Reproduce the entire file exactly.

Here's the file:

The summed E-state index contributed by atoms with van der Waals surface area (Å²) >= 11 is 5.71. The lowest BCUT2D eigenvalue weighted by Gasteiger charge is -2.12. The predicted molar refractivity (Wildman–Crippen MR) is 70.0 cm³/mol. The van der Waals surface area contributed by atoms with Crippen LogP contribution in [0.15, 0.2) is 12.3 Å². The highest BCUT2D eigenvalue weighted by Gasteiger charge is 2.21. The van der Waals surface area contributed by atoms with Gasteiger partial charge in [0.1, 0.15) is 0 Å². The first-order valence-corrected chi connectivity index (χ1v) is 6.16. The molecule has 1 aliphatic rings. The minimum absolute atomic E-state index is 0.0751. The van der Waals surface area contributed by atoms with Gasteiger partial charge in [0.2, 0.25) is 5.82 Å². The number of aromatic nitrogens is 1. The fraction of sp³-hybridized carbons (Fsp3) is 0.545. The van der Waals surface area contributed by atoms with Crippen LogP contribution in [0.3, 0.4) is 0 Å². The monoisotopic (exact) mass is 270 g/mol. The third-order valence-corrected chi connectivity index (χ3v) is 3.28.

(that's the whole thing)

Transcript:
The summed E-state index contributed by atoms with van der Waals surface area (Å²) >= 11 is 5.71. The lowest BCUT2D eigenvalue weighted by Gasteiger charge is -2.12. The predicted molar refractivity (Wildman–Crippen MR) is 70.0 cm³/mol. The van der Waals surface area contributed by atoms with Crippen LogP contribution in [0.15, 0.2) is 12.3 Å². The highest BCUT2D eigenvalue weighted by Gasteiger charge is 2.21. The van der Waals surface area contributed by atoms with Gasteiger partial charge in [0.1, 0.15) is 0 Å². The first-order valence-corrected chi connectivity index (χ1v) is 6.16. The molecule has 1 aliphatic rings. The minimum absolute atomic E-state index is 0.0751. The van der Waals surface area contributed by atoms with Gasteiger partial charge in [0.2, 0.25) is 5.82 Å². The number of aromatic nitrogens is 1. The fraction of sp³-hybridized carbons (Fsp3) is 0.545. The van der Waals surface area contributed by atoms with Crippen LogP contribution in [0.3, 0.4) is 0 Å². The monoisotopic (exact) mass is 270 g/mol. The third-order valence-corrected chi connectivity index (χ3v) is 3.28.